NBS has released findings from its manufacturer business continuity poll. As production lines continue to open up, this timely snapshot looks at how construction materials producers reacted to the COVID-19 shutdown.
While almost all (92%) of respondents saw some or many of their projects delayed or put on hold, sites opening up again will see the situation change daily.
As Ben Hancock, Managing Director of Oscar Acoustics said: “The speed of the shutdown was disruptive, yet we’ve been working with contractors, so we can get our teams safely back on-site and installing. Our clients have been keen to keep to project timescales.”
A third of manufacturers furloughed some staff, a quarter gave (some) people reduced hours, and one in five stated some or all of its team were unable to work. The furlough scheme appears to be keeping manufacturing employees in jobs, as less than one in ten had laid off staff.
Open for business
A third of product manufacturers were able to carry on business as normal and a half were able to provide some of their services, only 13% were severely restricted and just 8% were unable to trade. Despite the healthy ability to be open for business, only 2% of manufacturers were not expecting sales to fall. Relating to specification, only 10% of firms weren’t expecting a drop in specification enquiries. Two-thirds of manufacturers experienced a fall and one in five were waiting for spec leads to tail off.
To combat the drop in sales and specification, one in ten firms planned or have already boosted their marketing spend.
As you’d expect, 98% of manufacturers have changed how they do things, with 68% significantly so. Only 7% say the shut down has meant that there’s been no change in their ways of working. One in three firms saw an uptick in specifiers wanting information digitally, and two-thirds are providing or intend to do so.
Ben comments further: “We’ve noticed a big uptick in enquiries and requests from architects wanting product information emailed over or as links, as well as looking for training materials.”
Where possible, manufacturers are embracing digital technology so they can continue to serve their customers. They’re moving to online videos for CPD/training and demonstrating product functions and qualities, offering digital sales tours and meetings as well as investing on upgrading their websites and digital product information.
Supply chain and logistics
One in five say supply chain interruption is a problem and 4% say getting materials and components from suppliers has had an impact, and a similar number say their distributors are closed. One in five say that closed sites or being unable to install onsite has been a problem and a further 9% commented on sites being closed. 92% have seen project delays, with 57% seeing most of their projects paused.
Nick Bishenden, Jacksons Fencing says, “Normally April is key for us on the residential front, with a dramatic sales spike at Easter. This year was even busier than normal as the warm weather and shut garden centres drove home-owners online so they could spruce up their gardens.”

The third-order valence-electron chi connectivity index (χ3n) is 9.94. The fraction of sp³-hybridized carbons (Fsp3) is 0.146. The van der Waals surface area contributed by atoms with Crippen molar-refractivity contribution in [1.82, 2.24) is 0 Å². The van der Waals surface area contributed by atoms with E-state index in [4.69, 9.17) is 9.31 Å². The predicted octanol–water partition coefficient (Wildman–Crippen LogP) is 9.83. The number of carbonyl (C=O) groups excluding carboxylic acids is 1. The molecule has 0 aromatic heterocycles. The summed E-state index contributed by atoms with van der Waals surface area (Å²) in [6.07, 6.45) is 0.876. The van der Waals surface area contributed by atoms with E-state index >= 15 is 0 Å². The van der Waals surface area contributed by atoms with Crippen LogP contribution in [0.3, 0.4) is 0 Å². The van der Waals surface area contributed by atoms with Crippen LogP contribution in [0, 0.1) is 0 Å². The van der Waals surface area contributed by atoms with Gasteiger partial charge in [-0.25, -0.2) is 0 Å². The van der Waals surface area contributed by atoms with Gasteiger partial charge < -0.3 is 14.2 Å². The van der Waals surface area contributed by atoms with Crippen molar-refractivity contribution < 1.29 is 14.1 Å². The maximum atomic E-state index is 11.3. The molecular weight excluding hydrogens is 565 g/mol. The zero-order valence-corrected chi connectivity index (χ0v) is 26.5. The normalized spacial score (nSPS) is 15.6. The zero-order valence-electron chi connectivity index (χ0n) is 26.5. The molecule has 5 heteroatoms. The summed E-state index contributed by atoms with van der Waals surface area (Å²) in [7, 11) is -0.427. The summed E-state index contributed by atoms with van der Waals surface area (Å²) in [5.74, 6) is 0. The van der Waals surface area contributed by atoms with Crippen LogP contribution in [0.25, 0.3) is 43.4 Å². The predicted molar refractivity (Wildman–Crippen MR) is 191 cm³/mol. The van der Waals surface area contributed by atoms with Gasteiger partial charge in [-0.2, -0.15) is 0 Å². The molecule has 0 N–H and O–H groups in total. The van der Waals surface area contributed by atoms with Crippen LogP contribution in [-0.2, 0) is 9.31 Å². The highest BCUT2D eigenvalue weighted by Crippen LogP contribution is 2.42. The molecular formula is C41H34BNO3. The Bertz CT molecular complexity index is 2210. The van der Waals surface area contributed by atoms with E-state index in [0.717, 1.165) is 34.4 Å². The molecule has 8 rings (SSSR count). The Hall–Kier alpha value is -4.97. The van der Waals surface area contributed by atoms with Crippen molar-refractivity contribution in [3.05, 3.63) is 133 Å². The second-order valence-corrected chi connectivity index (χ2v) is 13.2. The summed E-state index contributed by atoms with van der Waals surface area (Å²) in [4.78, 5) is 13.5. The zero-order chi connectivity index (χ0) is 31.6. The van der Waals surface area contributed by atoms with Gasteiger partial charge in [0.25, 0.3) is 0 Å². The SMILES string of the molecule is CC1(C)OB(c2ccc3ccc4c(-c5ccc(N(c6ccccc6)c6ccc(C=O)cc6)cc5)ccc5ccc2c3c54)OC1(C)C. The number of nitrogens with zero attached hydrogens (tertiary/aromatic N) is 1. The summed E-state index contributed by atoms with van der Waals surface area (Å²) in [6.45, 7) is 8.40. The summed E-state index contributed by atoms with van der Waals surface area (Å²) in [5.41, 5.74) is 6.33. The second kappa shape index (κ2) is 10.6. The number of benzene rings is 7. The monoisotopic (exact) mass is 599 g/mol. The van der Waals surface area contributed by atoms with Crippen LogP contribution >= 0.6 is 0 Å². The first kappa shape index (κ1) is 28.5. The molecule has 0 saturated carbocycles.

He adds, “We have our own vehicle fleet, so we’re not reliant on third parties for deliveries. Right now, this is a boon, with all the pressures on logistics firms.
“We’ve kept our production lines open, and as we’d expected an April spike, we had ample stock.”
Charlie Ayers, Managing Director, SureCav says, “Initially there were constant requests for deliveries. As the situation progressed, fewer sites remained operational and demand dropped proportionally.”
Charlie adds: “As our distribution centre re-opens, shipping can resume and a large surplus stock means we can honour our current commitments and beyond. However, the return to business, as usual, may take a while as we’ve never been in this type of situation before. Deliveries may take a bit longer than the normal 48 hours.”
A survey respondent commented: “The issue is getting products on site. We can ship stock in from our factories however fabricators and distributors are not accepting orders and therefore product can’t get to site.”
Kerry Barker, Project Lead, at NBS commented: “Manufacturers and suppliers have made significant changes to adapt to the situation created by the coronavirus threat, particularly working from home; although some have furloughed and laid off staff. While most firms could adapt and deliver much of their services, they faced challenges from external factors such as site closures, supply chain disruption and not being able to meet customers in person.”
Commenting on the poll, Lee Jones, Head of Manufacturer Solutions from NBS said: “The UK’s building product sector appears to be handling the COVID-19 disruption well. Many firms used this time to quicken the pace of their digital transformation. They’ve increased their online presence, created video content, streamlined processes. That way they’ll exit the shutdown match fit and ahead of the competition.”